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'The 100' recap: 'Rubicon'

Extraordinarily bad decisions are made on both sides of this war.

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Katie Yu/The CW

The 100

type:
TV Show
genre:
Sci-fi
run date:
03/19/14
performer:
Eliza Taylor, Paige Turco, Isaiah Washington, Henry Ian Cusick, Bob Morley, Marie Avgeropoulos
Producer:
Jason Rothenberg
broadcaster:
The CW
seasons:
4
Current Status:
In Season

Season 2 of The 100 has been all about war—but just talks about war. Sure, there have been deaths, but that’s just been about people protecting their borders and lands… and in one case a guy being crazy love struck. But even with all the death, it’s still just been talk—a lot of talk. Until tonight. With one push of a button from Cage Wallace, we finally have our first real act of war.

But, of course, The 100 isn’t about the catastrophes, it’s about the characters. So just as the character of Cage grows darker for pushing the button, so too does Clarke as she runs away from it. With only four episodes left this season, it seems like everyone is spiraling deeper and deeper into the darkness (aside from Murphy who is off inexplicably finding redemption), and it’s almost hard to watch. “Rubicon” wasn’t necessarily a fun episode in the bonkers way we like from this show, but it also wasn’t a sad episode such as “Spacewalker.” Instead, tonight’s episode just gave us a lot to think about…

It begins with Emerson running—being tracked by very awesome point-of-view shots, by the way—as his oxygen gauge drops low, mostly thanks to Clarke. He gets to a hill (that looks an awful lot like the hill where Dr. Tsing and Cage left Keenan Mykulak to die); he’s gasping for breath as a bare hand reaches down to help. It’s our favorite suit-and-combat-boot-bedecked president! Cage is now fully Ground ready thanks to bone marrow treatment. “The Ground is ours,” he says while surveying what he believes is his kingdom. (And oddly this reminded me of what it must have been like for the first European settlers in America, but that’s a whole other recap…)

It’s a one-and-done treatment for the Undergrounders to develop the radiation tolerance needed to go surface level. Unfortunately, it’s also a one-and-done treatment for The 47, who are being killed off for their marrow. We see them huddled in the dormitory as they discuss how Jasper saw Bellamy. But they don’t have time to chat about it because Dr. Tsing and her goons are coming back for more “donors.”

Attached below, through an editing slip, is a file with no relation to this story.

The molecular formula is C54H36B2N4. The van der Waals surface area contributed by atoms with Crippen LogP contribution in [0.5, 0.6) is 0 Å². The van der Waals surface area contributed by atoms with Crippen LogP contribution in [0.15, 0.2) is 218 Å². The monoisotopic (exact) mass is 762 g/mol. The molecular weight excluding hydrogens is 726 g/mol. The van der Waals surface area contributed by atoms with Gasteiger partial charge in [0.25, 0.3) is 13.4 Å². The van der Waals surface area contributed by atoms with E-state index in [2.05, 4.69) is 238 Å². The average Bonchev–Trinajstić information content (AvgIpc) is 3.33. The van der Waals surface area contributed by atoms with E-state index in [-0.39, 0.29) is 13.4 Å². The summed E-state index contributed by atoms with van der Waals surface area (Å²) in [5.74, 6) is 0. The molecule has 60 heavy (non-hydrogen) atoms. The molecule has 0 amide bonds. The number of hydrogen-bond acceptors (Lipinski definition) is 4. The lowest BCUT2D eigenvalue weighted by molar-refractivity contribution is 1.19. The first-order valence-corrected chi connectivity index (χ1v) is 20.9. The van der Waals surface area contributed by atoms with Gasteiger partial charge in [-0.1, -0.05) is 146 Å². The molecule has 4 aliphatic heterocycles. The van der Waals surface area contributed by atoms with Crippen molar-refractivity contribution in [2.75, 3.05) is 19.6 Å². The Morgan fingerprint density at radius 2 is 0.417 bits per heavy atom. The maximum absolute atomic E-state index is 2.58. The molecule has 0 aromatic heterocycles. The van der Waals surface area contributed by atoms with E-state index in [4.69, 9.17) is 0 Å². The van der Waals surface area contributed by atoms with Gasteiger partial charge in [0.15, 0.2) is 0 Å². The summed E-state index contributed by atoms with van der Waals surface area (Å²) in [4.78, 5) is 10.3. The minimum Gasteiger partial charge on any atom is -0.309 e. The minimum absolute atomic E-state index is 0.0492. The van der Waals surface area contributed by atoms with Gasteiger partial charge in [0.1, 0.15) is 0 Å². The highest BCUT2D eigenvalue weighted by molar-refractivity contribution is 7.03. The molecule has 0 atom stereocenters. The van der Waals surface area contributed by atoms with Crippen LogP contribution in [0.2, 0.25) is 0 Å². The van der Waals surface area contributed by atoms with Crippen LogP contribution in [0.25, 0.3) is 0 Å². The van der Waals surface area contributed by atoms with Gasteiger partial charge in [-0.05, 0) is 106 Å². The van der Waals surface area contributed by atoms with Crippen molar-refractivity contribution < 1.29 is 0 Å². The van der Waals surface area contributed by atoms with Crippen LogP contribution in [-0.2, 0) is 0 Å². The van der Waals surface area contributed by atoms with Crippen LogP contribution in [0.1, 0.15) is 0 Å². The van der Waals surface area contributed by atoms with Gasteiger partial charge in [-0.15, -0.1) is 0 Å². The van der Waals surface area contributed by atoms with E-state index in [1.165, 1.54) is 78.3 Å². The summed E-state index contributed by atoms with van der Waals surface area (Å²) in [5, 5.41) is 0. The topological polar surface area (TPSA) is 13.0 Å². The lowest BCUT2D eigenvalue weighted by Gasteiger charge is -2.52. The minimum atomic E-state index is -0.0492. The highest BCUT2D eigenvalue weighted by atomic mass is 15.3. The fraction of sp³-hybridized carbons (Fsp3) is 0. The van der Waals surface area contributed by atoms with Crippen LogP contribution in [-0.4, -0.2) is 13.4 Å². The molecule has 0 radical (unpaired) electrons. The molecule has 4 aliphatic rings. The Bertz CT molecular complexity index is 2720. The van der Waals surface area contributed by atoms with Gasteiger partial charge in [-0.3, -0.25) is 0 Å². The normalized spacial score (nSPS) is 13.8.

The kids pitifully try to say no; Jasper even mentions how President Wallace had said they could go. “That President Wallace is no longer in command,” Tsing counters, before adding: “I’m sorry it has to be like this. I hope you know, you’re incredibly special to us.” And a blond boy is ripped from the crowd—which immediately caused me to wonder what I’m supposed to call The 47 now?

The next time the goon squad comes, The 46 (?) link arms because apparently they think this is a game of Red Rover. Of course the guards rip them apart instantly. One has Jasper pinned against the wall, except—surprise!—it’s Bellamy. He’s so beautiful that he can wander the halls of Mount Weather and no one questions it apparently. He arms Jasper with a gun and tells him to fight back harder next time. This round a blond girl is lost to the Undergrounders.

The third time Tsing and her men come for The 45, the kids have armed themselves with bunk bed rods and a single gun. Jasper aims straight for the Kevlar vest, so it becomes useless. He is taken, and just when all hope seems lost the guards and Dr. Tsing start developing rapid radiation burns. There’s a containment breach on the floor, so while all the kids run to take control of the level, the guards and Tsing burn alive.

The good doctor tries to get to the elevator, but Jasper blocks the doors from closing. And as Jasper and his crew watch her scream and die, he says, “I hope you know that you’re incredibly special to us.” These kids are ice cold.

NEXT: Just say no, Clarke.